Battersea Arts Centre
Following a fire, the parameters of the original ceiling and roof finishes were set. However, the need to meet current regulations and improve plant provisions resulted in the roof truss needing to be slimmed down at its pinch point. An elegant solution of doubling up new trusses and linking them to form a boxed section allowed that to happen.
Heyne Tillett Steel
Battersea Arts Centre
Upgrade works to refurbish and extend the Grade II listed Battersea Arts Centre in London were nearing completion in March 2015 when a tragic fire broke out in the northern half of the building, destroying the roof of the Grand Hall. While this was heart-breaking it presented an opportunity to create something special and enhance the current use of the building.
The brief was to create a flexible space that is not just used for performances, but also ceremonies, debates, gatherings, food shows, fashion shows, community use and more.
The new roof needed to provide enough flexibility to support a large number of rigging point configurations for technical equipment and lighting and incorporate walkways to provide easy access for technical crew along its length. It also had to support plant, acoustic attenuators and an ornate lattice plywood ceiling.
Other upgrades to the space included demountable side galleries, modifications to the balcony to support an organ, rebuilt dressing rooms to the sides of the stage and a new stage roof, again built for flexibility to support a combination of rigging points.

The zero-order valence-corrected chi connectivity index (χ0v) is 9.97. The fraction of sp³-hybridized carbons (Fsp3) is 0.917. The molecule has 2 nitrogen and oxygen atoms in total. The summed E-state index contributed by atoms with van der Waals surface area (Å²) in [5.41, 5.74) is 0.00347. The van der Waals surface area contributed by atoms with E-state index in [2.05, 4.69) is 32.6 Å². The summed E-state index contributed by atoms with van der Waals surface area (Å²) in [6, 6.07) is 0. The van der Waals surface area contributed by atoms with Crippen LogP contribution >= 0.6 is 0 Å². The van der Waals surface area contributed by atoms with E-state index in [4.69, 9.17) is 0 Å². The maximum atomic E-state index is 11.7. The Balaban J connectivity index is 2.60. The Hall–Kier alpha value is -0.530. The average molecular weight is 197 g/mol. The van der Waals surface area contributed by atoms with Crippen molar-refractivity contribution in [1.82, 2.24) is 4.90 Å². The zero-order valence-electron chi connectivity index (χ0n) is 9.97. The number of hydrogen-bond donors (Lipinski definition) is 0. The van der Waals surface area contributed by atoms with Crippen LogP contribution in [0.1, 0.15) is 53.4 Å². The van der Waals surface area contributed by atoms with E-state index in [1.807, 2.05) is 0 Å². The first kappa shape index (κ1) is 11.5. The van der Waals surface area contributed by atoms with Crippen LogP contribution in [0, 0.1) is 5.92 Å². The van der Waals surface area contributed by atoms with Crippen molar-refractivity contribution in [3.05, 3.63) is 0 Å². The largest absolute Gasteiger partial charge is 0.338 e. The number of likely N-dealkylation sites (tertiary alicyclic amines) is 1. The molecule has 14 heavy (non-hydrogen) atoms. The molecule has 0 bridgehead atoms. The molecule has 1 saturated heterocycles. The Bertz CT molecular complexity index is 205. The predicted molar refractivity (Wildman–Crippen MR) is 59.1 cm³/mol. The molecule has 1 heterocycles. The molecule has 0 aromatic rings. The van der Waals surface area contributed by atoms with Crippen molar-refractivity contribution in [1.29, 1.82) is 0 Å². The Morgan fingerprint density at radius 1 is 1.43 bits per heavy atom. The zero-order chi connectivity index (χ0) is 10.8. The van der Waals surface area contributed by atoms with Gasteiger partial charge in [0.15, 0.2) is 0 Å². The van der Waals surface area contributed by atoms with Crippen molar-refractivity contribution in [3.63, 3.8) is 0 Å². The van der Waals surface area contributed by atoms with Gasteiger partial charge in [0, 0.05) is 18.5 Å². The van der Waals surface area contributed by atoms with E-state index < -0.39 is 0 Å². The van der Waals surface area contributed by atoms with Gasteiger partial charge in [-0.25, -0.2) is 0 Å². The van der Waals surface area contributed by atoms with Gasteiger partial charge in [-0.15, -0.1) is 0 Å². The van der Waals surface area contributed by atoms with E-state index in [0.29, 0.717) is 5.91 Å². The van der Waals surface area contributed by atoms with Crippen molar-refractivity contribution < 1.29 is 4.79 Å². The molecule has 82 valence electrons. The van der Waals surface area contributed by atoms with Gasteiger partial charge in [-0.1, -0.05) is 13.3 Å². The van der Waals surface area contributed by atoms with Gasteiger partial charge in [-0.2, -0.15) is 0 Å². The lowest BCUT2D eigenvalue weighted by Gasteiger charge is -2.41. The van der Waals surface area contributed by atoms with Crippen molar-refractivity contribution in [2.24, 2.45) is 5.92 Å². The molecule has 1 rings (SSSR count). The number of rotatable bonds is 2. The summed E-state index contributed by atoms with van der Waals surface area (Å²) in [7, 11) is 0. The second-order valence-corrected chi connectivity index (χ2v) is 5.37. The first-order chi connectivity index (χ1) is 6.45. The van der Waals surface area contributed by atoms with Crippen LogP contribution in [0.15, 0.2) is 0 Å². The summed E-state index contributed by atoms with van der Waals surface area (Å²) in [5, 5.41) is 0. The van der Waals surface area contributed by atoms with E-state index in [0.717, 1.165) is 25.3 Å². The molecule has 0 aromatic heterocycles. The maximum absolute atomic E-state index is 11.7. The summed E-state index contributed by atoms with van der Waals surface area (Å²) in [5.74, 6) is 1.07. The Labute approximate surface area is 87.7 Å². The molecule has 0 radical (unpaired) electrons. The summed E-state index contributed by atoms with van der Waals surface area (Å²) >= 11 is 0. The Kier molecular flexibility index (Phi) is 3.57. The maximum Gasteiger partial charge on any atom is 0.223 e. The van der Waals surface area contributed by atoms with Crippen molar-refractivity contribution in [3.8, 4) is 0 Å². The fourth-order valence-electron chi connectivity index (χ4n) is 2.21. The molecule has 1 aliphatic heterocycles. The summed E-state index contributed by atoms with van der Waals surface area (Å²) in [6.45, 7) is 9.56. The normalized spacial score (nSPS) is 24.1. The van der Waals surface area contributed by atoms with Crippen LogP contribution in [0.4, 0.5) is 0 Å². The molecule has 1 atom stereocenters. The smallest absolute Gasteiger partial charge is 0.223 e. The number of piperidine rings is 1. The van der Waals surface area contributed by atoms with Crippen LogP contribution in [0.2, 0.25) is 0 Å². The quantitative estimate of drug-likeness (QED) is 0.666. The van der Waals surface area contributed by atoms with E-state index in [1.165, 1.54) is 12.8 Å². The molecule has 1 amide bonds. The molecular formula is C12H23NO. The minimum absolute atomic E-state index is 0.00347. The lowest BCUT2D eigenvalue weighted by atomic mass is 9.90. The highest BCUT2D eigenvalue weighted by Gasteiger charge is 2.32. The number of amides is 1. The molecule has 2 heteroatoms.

An early decision was to provide two lines of walkways along the length of the hall. This drove the form of the roof trusses into ‘space-frames’ using RSA and PFC members.
The curvature of the original arched ceiling was still visible in the surviving plaster relief on the north buttress wall. This curve was surveyed and is incorporated in the lower chords of the new trusses and ceiling.
The original roof trusses had deep, plated haunches which were built into brickwork buttresses. The proposed design required a significant increase of load and therefore thrust on the buttresses, and with the increased build-up of finishes there was a subsequent decrease in available depth, and hence stiffness, of the truss haunches. To overcome this, a design was developed utilising elastomeric bearing pads on one side of each truss that allowed the truss to ‘relax’ during the initial loading of the roof.
These movements were monitored during construction and the bearings locked in place once 50% of the roof build-up was installed. This ensured the thrust on the buttresses would not exceed the original loading and minimised live-load deflections. Using this technique avoided any strengthening works to the original masonry structure.
The trusses were fabricated offsite, delivered in three sections and installed through removable sections in the temporary scaffold roof using a mobile crane.